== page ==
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Case Reports in Pediatrics
Volume 2013 (2013), Article ID 674174, 4 pages
Case Report

Novel Finding of Coronary Ectasia in a Case of Acute Rheumatic Fever

1Pediatric Residency Program, Children's National Medical Center, 111 Michigan Avenue, NW, Washington, DC 20010, USA
2Division of Cardiology, Children's National Medical Center, 111 Michigan Avenue, NW, Washington, DC 20010, USA

Received 22 May 2013; Accepted 18 June 2013

Academic Editors: B. Das and H. Horigome

Copyright © 2013 Thomas Weiler et al. This is an open access article distributed under the Creative Commons Attribution License, which permits unrestricted use, distribution, and reproduction in any medium, provided the original work is properly cited.


A 10-year-old boy presented to his pediatrician with acute fever, rash, and polyarthritis. Laboratory studies revealed elevated inflammatory markers and positive throat culture. Echocardiogram demonstrated panvalvular insufficiency consistent with acute rheumatic fever (ARF) and coronary artery ectasia. This latter finding, typically associated with Kawasaki disease, has not been previously reported in ARF.

1. Introduction

Acute rheumatic fever (ARF) results from a cellular and humoral autoimmune response after infection by Streptococcus pyogenes [1]. Clinically diagnosed using the Jones criteria (Table 1) [2, 3], it typically occurs about three weeks after group A streptococcus infection. Carditis involving the valves, myocardium, and/or pericardium occurs in 30–70% of patients with ARF [4].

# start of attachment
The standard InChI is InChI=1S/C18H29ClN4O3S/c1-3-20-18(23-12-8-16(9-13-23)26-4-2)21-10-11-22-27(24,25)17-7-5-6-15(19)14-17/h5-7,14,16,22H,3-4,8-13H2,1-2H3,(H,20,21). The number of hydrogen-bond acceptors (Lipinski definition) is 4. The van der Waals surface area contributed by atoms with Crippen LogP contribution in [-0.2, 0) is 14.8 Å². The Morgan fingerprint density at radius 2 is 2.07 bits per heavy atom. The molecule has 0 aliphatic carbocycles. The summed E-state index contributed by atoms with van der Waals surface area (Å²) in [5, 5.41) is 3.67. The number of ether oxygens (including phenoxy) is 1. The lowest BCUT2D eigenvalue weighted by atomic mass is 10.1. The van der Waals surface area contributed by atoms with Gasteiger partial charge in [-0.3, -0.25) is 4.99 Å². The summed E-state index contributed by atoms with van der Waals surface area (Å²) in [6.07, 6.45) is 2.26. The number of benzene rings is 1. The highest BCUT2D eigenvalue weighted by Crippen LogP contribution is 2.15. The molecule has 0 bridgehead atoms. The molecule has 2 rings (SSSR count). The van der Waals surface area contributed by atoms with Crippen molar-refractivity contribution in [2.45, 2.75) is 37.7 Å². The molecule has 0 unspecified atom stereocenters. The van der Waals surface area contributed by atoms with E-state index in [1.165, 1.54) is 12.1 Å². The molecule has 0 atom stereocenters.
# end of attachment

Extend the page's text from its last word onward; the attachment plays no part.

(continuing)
Table 1: Clinical manifestations of acute rheumatic fever versus Kawasaki disease found in the reported case (noted with symbol).

The current literature provides examples of coronary vasculitis in the acute phase of ARF as well as more indolent inflammation associated with rheumatic heart disease [5], but no cases of coronary ectasia have been documented in ARF. Our report highlights this unusual finding and the importance of accurate diagnosis and long-term treatment.

2. Patient Presentation

A 10-year-old previously healthy boy presented to his pediatrician with a four-day history of sore throat and daily fever. He also reported two days of erythematous rash over his extremities and mild abdominal pain. Rapid strep antigen test was negative, and his family was advised to continue supportive care. When throat culture became positive for group A streptococcus, he was started on amoxicillin, but after one day of antibiotics he developed pain, erythema, and edema in his right ankle, knee, and subsequently in his left elbow. The family discontinued treatment due to concern for drug reaction and returned to their pediatrician. Since the onset of fever, he reported no conjunctivitis, mucous membrane changes, or swelling of his hands or feet.

Laboratory studies two days after throat culture included a CBC (WBC 14,000/μL, hemoglobin 10.7 gm/dL, and platelets 368,000/μL) and an ESR elevated at 115 mm/hour (normal: 0–15). ANA was negative. At this time, he was referred to a pediatric cardiologist for evaluation for ARF.